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Arson at Inter TV – кому это выгодно?

September 5, 2016

The late afternoon/early evening of 4th September bore witness to another mindless and self-defeating act.

A TV studio used by Dmitry Firtash’s Inter TV channel in Kyiv was subject to arson.  The fire it appears caused by a smoke grenade igniting surrounding material.  It may be that those responsible had no intention in causing a fire, but recklessness is no defence.

Injuries, by way of smoke inhalation, and also reports of a broken limb, circulate.

The editorial line of Inter is consistent with that of the Opposition Block political outlook – which comes as no surprise considering the ownership of the channel – and therefore perceived by many as somewhat less that patriotic.  It clearly causes angst within those of a nationalist disposition – perhaps sometimes quite deliberately.

Six individuals have been arrested quite rightly – whether they are part of a group of 20 pickets (seemingly compromised of members of the 30th Brigade) is as yet to be clarified.

Inter

In fact clarification of events may take longer than it should, for it appears Inter are not (yet) willing to provide CCTV footage of the incident to law enforcement officials – despite the damage to their property and injury to their employees.

Naturally a reader may ponder – why would Inter refuse to provide possible CCTV evidence to a crime of which it is the victim?

“кому это выгодно?” – (Who benefits?)

Perhaps the CCTV footage will eventually be provided – after Inter, the Opposition Block and The Kremlin has used this incident to its maximum PR potential possible.  Then again perhaps it simply won’t be supplied (for any number of reasons – what else is recorded?), or simply doesn’t exist (or soon won’t exist).

Those that clearly do not benefit from this incident are the Ukrainian State, the Ukrainian government, law abiding activists, lawful protesters and society – whether they be those that watch Inter and are sympathetic to its narrative or not.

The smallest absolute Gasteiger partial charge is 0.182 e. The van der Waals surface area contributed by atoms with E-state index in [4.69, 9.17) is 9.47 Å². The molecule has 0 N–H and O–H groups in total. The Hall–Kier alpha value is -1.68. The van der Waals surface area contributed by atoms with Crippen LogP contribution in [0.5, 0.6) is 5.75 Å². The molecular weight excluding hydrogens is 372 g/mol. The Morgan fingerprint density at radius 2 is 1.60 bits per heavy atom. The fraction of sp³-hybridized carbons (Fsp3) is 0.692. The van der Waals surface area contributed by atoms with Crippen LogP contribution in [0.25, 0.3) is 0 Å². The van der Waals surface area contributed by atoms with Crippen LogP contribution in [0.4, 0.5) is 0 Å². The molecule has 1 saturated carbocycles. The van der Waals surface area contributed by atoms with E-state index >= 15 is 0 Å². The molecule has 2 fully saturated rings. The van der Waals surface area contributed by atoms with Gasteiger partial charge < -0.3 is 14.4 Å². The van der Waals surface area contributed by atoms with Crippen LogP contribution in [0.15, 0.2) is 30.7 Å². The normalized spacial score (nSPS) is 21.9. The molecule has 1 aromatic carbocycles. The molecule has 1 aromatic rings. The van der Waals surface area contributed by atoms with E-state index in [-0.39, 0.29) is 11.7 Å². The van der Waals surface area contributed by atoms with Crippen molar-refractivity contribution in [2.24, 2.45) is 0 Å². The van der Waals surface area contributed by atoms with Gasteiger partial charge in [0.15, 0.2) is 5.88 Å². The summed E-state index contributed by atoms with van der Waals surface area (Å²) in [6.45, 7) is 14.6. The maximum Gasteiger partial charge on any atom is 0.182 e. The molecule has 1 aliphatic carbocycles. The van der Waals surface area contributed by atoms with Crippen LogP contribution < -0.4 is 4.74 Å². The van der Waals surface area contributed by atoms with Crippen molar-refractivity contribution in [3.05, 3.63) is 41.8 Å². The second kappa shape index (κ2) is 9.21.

President, Prime Minister, and Cabinet Ministers necessarily have to be swift and public in their condemnation of this incident despite any ripples Inter may cause in the political and societal pond.  Those arrested if indeed responsible will have to be subject to due process and proportionate sentencing.

This was not a criminal act aimed at making a statement about omnipresent oligarchy owned media (and readers would be perhaps wise to keep a watchful eye upon the ownership (or changing thereof) relating to Kolomoisky’s 1 + 1 media in the near future).

It is not a criminal act aimed at the Opposition Block or changing its political outlook – and it will not return to power any time soon (even if it manages to avoid a seemingly inevitable split).

It is not a criminal act that will diminish the Kremlin narrative that increasingly forcefully spews forth via Inter.

If this be a criminal act by those that consider themselves to be genuine patriots, rather than “patriots”, then it has accomplished nothing more than sufferance of a serious and unnecessary self-inflicted wound.

That said, as has been written here on many occasions, to incite, provoke, and influence the more extreme (of any flavour) is bread and butter security services work, ergo such involvement also cannot be excluded – but nevertheless any such possible involvement does not mitigate the fact that those responsible for this act have failed to ask themselves the most basic question – “кому это выгодно?” (Who benefits?)

Perhaps their picket would have been far better placed outside of the National Council of Television and Radio Broadcasting of Ukraine, or the Ministry of Information of Ukraine, if it was felt – and perhaps rightly – that Inter had crossed any broadcasting regulatory red lines?

If it was not felt that regulatory red lines had been crossed, even if ethical lines had, and their picket was thus an exercising of their rights to assembly and peaceful protest, (and peaceful some clearly found too difficult), then the fundamental right of Inter to free speech/expression also requires upholding (unless it too is unable to remain from incitement) in equal measure.

“… tolerance and respect for the equal dignity of all human beings constitute the foundations of a democratic, pluralistic society. That being so, as a matter of principle it may be considered necessary in certain democratic societies to sanction or even prevent all forms of expression which spread, incite, promote or justify hatred based on intolerance…”

”the Court is also careful to make a distinction in its findings between, on the one hand, genuine and serious incitement to extremism and, on the other hand, the right of individuals (including journalists and politicians) to express their views freely and to “offend, shock or disturb” others.” – (ECHR Chamber judgment Erbakan v. Turkey, no. 59405/00, § 56, 6.07.2006) 

The weak grip upon rule of law held by the Ukrainian State was today subjected to an incident that will further reinforce that perception – and over the most fundamental of rights and against one of the necessary pillars of democracy (a free (if often unpalatable and reckless) media).

“кому это выгодно?” – (Who benefits?) – From this incident, nobody that should!

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